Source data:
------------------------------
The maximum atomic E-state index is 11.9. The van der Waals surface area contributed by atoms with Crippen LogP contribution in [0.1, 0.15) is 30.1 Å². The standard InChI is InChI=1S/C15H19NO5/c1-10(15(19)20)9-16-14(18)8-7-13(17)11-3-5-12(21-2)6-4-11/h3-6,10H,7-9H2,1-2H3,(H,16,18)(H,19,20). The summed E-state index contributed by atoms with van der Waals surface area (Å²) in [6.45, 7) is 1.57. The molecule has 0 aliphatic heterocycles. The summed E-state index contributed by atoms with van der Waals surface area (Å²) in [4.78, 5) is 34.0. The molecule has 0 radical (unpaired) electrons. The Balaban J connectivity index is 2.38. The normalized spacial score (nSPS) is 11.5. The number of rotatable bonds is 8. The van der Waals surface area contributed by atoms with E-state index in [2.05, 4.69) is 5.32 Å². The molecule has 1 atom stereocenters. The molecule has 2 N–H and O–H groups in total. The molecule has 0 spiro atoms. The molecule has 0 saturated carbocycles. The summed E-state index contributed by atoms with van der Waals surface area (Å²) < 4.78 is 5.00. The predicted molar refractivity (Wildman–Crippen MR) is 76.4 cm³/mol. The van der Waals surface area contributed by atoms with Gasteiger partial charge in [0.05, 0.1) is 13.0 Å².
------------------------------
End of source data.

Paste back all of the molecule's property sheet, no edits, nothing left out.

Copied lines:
The maximum atomic E-state index is 11.9. The van der Waals surface area contributed by atoms with Crippen LogP contribution in [0.1, 0.15) is 30.1 Å². The standard InChI is InChI=1S/C15H19NO5/c1-10(15(19)20)9-16-14(18)8-7-13(17)11-3-5-12(21-2)6-4-11/h3-6,10H,7-9H2,1-2H3,(H,16,18)(H,19,20). The summed E-state index contributed by atoms with van der Waals surface area (Å²) in [6.45, 7) is 1.57. The molecule has 0 aliphatic heterocycles. The summed E-state index contributed by atoms with van der Waals surface area (Å²) in [4.78, 5) is 34.0. The molecule has 0 radical (unpaired) electrons. The Balaban J connectivity index is 2.38. The normalized spacial score (nSPS) is 11.5. The number of rotatable bonds is 8. The van der Waals surface area contributed by atoms with E-state index in [2.05, 4.69) is 5.32 Å². The molecule has 1 atom stereocenters. The molecule has 2 N–H and O–H groups in total. The molecule has 0 spiro atoms. The molecule has 0 saturated carbocycles. The summed E-state index contributed by atoms with van der Waals surface area (Å²) < 4.78 is 5.00. The predicted molar refractivity (Wildman–Crippen MR) is 76.4 cm³/mol. The van der Waals surface area contributed by atoms with Gasteiger partial charge in [0.05, 0.1) is 13.0 Å².